In response to John Dale & Iain Marshall I stand by my comments while of course understanding completely that they are the results of my own experience. Of course I have not done an analysis of the total numbers, how could I have done? It's disingenuous of John to suggest that these comments are borne of "lack of professionalism" - in my case the sentiment is entirely the opposite.
Oxford medical school director: 'The variation in GP numbers between medical schools is not undesirable'
I'd say that most of us aren't wired for research, so it's a good job that there are those who are happy to go into the details, just as long as they don't lose sight of the big picture and understand what we do and don't have time for in the real world. Of course Tim is right that fixing the job will fix recruitment.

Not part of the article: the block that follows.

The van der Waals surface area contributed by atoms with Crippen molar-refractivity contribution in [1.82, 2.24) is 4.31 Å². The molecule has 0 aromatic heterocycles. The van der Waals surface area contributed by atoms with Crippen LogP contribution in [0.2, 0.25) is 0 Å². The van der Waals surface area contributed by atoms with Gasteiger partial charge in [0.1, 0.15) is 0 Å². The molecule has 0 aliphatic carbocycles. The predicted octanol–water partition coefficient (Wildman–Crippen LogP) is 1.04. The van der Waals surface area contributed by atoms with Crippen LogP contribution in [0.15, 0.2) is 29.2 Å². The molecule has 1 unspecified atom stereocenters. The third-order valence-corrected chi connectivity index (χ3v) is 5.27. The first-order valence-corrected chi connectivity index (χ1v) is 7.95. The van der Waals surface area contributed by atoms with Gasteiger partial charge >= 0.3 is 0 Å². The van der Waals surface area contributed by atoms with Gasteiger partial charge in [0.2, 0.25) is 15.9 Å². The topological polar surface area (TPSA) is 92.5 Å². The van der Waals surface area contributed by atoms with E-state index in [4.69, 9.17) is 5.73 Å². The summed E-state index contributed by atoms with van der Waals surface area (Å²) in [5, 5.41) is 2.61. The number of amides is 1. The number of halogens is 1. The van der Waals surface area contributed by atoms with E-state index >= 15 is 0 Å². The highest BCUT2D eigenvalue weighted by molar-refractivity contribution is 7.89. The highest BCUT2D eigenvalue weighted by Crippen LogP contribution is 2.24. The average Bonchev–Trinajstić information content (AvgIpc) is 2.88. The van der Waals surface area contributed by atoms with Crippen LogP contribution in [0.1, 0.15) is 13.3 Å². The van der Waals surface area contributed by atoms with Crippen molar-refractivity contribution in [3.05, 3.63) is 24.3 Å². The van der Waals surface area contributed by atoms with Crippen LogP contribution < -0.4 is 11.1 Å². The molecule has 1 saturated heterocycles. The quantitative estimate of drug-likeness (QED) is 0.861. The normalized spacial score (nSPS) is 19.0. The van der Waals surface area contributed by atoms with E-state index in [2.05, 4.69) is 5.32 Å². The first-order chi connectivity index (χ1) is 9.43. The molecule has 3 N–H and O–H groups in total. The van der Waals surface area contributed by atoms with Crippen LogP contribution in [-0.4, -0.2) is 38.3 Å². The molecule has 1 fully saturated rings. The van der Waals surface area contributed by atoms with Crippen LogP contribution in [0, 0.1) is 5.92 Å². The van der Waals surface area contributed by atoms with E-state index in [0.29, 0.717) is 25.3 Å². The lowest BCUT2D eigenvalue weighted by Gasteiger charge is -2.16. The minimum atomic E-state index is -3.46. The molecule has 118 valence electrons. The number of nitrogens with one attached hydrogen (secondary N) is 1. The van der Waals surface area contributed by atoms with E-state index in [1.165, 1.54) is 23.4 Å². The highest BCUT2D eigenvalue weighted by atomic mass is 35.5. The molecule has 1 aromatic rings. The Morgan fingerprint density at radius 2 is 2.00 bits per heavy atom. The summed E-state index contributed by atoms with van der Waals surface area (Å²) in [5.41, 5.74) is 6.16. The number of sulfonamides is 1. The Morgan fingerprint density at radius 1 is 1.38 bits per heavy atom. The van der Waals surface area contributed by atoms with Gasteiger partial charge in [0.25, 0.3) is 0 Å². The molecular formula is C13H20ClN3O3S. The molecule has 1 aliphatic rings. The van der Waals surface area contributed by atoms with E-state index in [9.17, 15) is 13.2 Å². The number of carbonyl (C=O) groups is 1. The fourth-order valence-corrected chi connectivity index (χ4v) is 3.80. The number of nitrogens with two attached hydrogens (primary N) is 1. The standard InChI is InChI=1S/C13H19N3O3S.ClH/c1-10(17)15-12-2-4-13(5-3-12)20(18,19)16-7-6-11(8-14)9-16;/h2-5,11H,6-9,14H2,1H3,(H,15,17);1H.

Well done Gordon, we're humbled by your amazing work! We're all looking forward to seeing you next week - will you be bringing your space suit?
What a great service to primary care this "mistake" was, if only it happened more often. It would save enormous amounts of time & resources without the slightest detrimental effect on patient care. In fact it would improve care by reducing the ridiculous deciphering time currently required of the perplexed clinicians on whom these reports are imposed.